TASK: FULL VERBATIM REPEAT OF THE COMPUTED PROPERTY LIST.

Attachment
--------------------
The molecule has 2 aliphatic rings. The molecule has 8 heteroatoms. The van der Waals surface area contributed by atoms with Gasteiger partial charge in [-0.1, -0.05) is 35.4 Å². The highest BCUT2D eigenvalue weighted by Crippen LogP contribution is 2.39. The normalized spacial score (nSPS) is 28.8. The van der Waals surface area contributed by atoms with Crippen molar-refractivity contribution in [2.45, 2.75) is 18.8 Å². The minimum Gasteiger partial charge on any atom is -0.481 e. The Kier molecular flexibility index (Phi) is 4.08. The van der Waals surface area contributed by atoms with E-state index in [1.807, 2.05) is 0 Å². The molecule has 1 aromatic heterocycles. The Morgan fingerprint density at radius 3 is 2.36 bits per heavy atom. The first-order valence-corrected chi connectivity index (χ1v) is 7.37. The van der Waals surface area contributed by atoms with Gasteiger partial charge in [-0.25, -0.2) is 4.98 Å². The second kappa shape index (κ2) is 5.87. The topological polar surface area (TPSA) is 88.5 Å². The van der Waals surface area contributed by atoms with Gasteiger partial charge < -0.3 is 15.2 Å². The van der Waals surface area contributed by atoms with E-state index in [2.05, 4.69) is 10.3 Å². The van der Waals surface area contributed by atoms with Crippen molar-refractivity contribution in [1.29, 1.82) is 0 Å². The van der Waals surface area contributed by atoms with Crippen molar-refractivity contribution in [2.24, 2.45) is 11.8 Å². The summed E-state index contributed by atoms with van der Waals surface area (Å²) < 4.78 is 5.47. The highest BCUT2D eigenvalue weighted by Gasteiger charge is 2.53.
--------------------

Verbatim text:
The molecule has 2 aliphatic rings. The molecule has 8 heteroatoms. The van der Waals surface area contributed by atoms with Gasteiger partial charge in [-0.1, -0.05) is 35.4 Å². The highest BCUT2D eigenvalue weighted by Crippen LogP contribution is 2.39. The normalized spacial score (nSPS) is 28.8. The van der Waals surface area contributed by atoms with Crippen molar-refractivity contribution in [2.45, 2.75) is 18.8 Å². The minimum Gasteiger partial charge on any atom is -0.481 e. The Kier molecular flexibility index (Phi) is 4.08. The van der Waals surface area contributed by atoms with E-state index in [1.807, 2.05) is 0 Å². The molecule has 1 aromatic heterocycles. The Morgan fingerprint density at radius 3 is 2.36 bits per heavy atom. The first-order valence-corrected chi connectivity index (χ1v) is 7.37. The van der Waals surface area contributed by atoms with Gasteiger partial charge in [-0.25, -0.2) is 4.98 Å². The second kappa shape index (κ2) is 5.87. The topological polar surface area (TPSA) is 88.5 Å². The van der Waals surface area contributed by atoms with Gasteiger partial charge < -0.3 is 15.2 Å². The van der Waals surface area contributed by atoms with E-state index in [2.05, 4.69) is 10.3 Å². The van der Waals surface area contributed by atoms with Crippen molar-refractivity contribution in [1.29, 1.82) is 0 Å². The van der Waals surface area contributed by atoms with Crippen molar-refractivity contribution in [2.24, 2.45) is 11.8 Å². The summed E-state index contributed by atoms with van der Waals surface area (Å²) < 4.78 is 5.47. The highest BCUT2D eigenvalue weighted by Gasteiger charge is 2.53.